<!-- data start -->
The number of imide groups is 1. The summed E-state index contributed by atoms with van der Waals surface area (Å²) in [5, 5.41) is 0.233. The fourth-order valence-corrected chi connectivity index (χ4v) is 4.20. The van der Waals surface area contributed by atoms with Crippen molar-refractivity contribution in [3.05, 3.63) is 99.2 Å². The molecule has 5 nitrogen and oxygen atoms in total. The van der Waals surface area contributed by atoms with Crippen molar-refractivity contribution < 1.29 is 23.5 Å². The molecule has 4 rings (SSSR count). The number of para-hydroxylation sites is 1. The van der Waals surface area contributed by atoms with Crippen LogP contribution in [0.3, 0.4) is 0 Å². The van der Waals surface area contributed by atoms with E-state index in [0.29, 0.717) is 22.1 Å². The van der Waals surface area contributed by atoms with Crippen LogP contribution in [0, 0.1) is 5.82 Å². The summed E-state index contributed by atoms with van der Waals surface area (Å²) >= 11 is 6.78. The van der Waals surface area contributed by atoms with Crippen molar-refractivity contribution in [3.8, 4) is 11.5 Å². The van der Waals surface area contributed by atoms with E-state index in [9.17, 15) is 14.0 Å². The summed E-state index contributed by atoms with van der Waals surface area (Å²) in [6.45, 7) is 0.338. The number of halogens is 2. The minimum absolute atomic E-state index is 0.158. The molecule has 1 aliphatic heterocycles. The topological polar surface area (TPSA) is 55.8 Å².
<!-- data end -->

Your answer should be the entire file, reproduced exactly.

The number of imide groups is 1. The summed E-state index contributed by atoms with van der Waals surface area (Å²) in [5, 5.41) is 0.233. The fourth-order valence-corrected chi connectivity index (χ4v) is 4.20. The van der Waals surface area contributed by atoms with Crippen molar-refractivity contribution in [3.05, 3.63) is 99.2 Å². The molecule has 5 nitrogen and oxygen atoms in total. The van der Waals surface area contributed by atoms with Crippen molar-refractivity contribution < 1.29 is 23.5 Å². The molecule has 4 rings (SSSR count). The number of para-hydroxylation sites is 1. The van der Waals surface area contributed by atoms with Crippen LogP contribution in [0.3, 0.4) is 0 Å². The van der Waals surface area contributed by atoms with E-state index in [0.29, 0.717) is 22.1 Å². The van der Waals surface area contributed by atoms with Crippen LogP contribution in [0, 0.1) is 5.82 Å². The summed E-state index contributed by atoms with van der Waals surface area (Å²) >= 11 is 6.78. The van der Waals surface area contributed by atoms with Crippen molar-refractivity contribution in [3.8, 4) is 11.5 Å². The van der Waals surface area contributed by atoms with E-state index in [9.17, 15) is 14.0 Å². The summed E-state index contributed by atoms with van der Waals surface area (Å²) in [6.45, 7) is 0.338. The number of halogens is 2. The minimum absolute atomic E-state index is 0.158. The molecule has 1 aliphatic heterocycles. The topological polar surface area (TPSA) is 55.8 Å².